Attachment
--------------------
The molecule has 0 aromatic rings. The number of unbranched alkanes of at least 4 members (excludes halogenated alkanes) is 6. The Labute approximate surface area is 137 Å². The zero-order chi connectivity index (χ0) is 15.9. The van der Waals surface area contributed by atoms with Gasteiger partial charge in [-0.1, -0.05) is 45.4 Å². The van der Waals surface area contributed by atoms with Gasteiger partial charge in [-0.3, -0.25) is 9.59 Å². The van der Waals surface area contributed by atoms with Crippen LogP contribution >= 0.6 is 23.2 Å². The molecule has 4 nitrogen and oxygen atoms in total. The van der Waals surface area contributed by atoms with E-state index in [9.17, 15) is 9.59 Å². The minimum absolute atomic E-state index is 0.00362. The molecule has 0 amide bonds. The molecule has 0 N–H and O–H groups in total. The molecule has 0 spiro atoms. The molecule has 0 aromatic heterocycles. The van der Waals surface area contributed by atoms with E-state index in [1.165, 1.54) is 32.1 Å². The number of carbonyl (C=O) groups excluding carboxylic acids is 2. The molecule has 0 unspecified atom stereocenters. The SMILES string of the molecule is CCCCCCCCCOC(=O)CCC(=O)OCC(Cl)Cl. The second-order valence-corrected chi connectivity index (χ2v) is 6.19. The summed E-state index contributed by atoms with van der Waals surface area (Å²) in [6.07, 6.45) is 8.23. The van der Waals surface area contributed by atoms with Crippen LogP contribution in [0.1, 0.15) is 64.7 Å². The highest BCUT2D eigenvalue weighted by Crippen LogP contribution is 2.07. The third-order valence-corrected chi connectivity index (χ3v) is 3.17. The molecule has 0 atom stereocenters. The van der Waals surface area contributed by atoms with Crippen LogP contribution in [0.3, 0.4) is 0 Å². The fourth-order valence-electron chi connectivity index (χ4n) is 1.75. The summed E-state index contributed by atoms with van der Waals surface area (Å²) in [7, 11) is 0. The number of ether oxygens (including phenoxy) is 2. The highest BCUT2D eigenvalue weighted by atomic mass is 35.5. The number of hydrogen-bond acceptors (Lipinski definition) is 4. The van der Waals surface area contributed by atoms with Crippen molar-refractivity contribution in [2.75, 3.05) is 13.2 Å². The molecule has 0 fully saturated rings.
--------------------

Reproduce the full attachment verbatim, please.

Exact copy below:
The molecule has 0 aromatic rings. The number of unbranched alkanes of at least 4 members (excludes halogenated alkanes) is 6. The Labute approximate surface area is 137 Å². The zero-order chi connectivity index (χ0) is 15.9. The van der Waals surface area contributed by atoms with Gasteiger partial charge in [-0.1, -0.05) is 45.4 Å². The van der Waals surface area contributed by atoms with Gasteiger partial charge in [-0.3, -0.25) is 9.59 Å². The van der Waals surface area contributed by atoms with Crippen LogP contribution >= 0.6 is 23.2 Å². The molecule has 4 nitrogen and oxygen atoms in total. The van der Waals surface area contributed by atoms with E-state index in [9.17, 15) is 9.59 Å². The minimum absolute atomic E-state index is 0.00362. The molecule has 0 amide bonds. The molecule has 0 N–H and O–H groups in total. The molecule has 0 spiro atoms. The molecule has 0 aromatic heterocycles. The van der Waals surface area contributed by atoms with E-state index in [1.165, 1.54) is 32.1 Å². The number of carbonyl (C=O) groups excluding carboxylic acids is 2. The molecule has 0 unspecified atom stereocenters. The SMILES string of the molecule is CCCCCCCCCOC(=O)CCC(=O)OCC(Cl)Cl. The second-order valence-corrected chi connectivity index (χ2v) is 6.19. The summed E-state index contributed by atoms with van der Waals surface area (Å²) in [6.07, 6.45) is 8.23. The van der Waals surface area contributed by atoms with Crippen LogP contribution in [0.1, 0.15) is 64.7 Å². The highest BCUT2D eigenvalue weighted by Crippen LogP contribution is 2.07. The third-order valence-corrected chi connectivity index (χ3v) is 3.17. The molecule has 0 atom stereocenters. The van der Waals surface area contributed by atoms with Crippen LogP contribution in [0.3, 0.4) is 0 Å². The fourth-order valence-electron chi connectivity index (χ4n) is 1.75. The summed E-state index contributed by atoms with van der Waals surface area (Å²) in [7, 11) is 0. The number of ether oxygens (including phenoxy) is 2. The highest BCUT2D eigenvalue weighted by atomic mass is 35.5. The number of hydrogen-bond acceptors (Lipinski definition) is 4. The van der Waals surface area contributed by atoms with Crippen molar-refractivity contribution in [2.75, 3.05) is 13.2 Å². The molecule has 0 fully saturated rings.